Online deliberation

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Online deliberation is the fostering of serious, purposive discussion over the Internet through research and the use of dedicated software. It has similar aims to e-democracy.

Online deliberation is very interdisciplinary, and includes practices such as online consultation, e-participation, online deliberative polling, online facilitation, online research communities, interactive e-learning, civic dialogue in Internet forums and online chat, and group decision making that utilizes collaborative software and other forms of computer-mediated communication. Work in all these endeavors is tied together by the challenge of using electronic media in a way that deepens thinking and improves mutual understanding.

Open international conferences on online deliberation have been held at Carnegie Mellon University in 2003, Stanford University in 2005, and the University of California, Berkeley in 2008. The most recent conference was held at the University of Leeds, June 30-July 2, 2010. Attendees of the 2005 conference voted to create an international society for online deliberation, but no formal organization has yet been established. Other events of interest have been sponsored by the Online Deliberative Democracy Consortium.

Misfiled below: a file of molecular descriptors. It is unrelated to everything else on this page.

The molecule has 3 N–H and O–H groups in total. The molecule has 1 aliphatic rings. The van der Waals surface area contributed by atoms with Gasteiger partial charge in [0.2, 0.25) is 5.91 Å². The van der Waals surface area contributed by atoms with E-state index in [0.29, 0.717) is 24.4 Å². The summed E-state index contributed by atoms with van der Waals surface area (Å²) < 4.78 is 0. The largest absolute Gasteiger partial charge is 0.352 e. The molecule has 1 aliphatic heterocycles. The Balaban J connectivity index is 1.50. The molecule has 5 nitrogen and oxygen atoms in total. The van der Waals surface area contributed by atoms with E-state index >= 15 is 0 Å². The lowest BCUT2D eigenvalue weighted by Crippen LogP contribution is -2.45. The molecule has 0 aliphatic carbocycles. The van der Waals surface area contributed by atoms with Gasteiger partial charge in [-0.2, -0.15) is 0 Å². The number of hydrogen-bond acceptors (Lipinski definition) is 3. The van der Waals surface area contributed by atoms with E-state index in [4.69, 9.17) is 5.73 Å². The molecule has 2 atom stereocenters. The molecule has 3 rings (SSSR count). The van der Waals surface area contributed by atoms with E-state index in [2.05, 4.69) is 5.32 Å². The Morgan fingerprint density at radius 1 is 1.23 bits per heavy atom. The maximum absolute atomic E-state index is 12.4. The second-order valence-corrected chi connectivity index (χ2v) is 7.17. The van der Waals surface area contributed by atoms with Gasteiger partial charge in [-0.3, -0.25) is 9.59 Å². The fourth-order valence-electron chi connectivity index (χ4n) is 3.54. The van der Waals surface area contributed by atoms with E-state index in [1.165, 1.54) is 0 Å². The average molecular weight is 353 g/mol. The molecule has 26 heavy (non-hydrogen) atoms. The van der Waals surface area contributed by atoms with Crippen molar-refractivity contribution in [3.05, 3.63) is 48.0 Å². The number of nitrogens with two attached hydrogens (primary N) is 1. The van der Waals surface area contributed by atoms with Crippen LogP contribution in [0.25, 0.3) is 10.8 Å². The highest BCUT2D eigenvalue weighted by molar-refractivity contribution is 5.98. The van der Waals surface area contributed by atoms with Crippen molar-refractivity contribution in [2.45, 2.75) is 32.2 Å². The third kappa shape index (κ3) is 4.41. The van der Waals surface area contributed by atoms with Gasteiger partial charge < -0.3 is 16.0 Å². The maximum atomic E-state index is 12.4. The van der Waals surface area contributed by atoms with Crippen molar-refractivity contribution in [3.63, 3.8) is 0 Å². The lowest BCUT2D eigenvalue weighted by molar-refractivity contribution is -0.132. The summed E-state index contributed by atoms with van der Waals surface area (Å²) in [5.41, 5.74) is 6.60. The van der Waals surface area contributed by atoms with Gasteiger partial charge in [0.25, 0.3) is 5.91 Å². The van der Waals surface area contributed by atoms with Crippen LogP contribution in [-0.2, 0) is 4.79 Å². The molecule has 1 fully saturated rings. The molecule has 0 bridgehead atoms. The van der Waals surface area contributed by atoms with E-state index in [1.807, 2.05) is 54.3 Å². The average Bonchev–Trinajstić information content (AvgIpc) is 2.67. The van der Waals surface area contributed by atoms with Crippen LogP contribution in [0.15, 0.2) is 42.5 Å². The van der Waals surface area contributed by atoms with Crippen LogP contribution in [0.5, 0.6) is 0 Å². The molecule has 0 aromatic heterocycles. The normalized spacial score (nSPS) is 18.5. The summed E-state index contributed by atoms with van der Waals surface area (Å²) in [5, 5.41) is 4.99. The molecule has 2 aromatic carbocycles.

Applications[edit]

In January of 2014 the Data and Democracy Initiative of the Center for Information Technology Research in the Interest of Society[1] at University of California, Berkeley, together with Lt. Governor Gavin Newsom, launched the California Report Card (CRC), a mobile-optimized web application designed to facilitate online deliberative democracy. After a short opinion poll on 6 timely issues, participants are invited to enter an online "café" where they are placed, using Principal Component Analysis, among users with similar views. They are then encouraged to engage in the deliberative process by entering textual suggestions about new political issues, and grading other participants' suggestions. The California Report Card prides itself on being resistant to private agendas dominating the discussion.

The open source web application Loomio aims to make collaboration and deliberation in groups easy and engaging.

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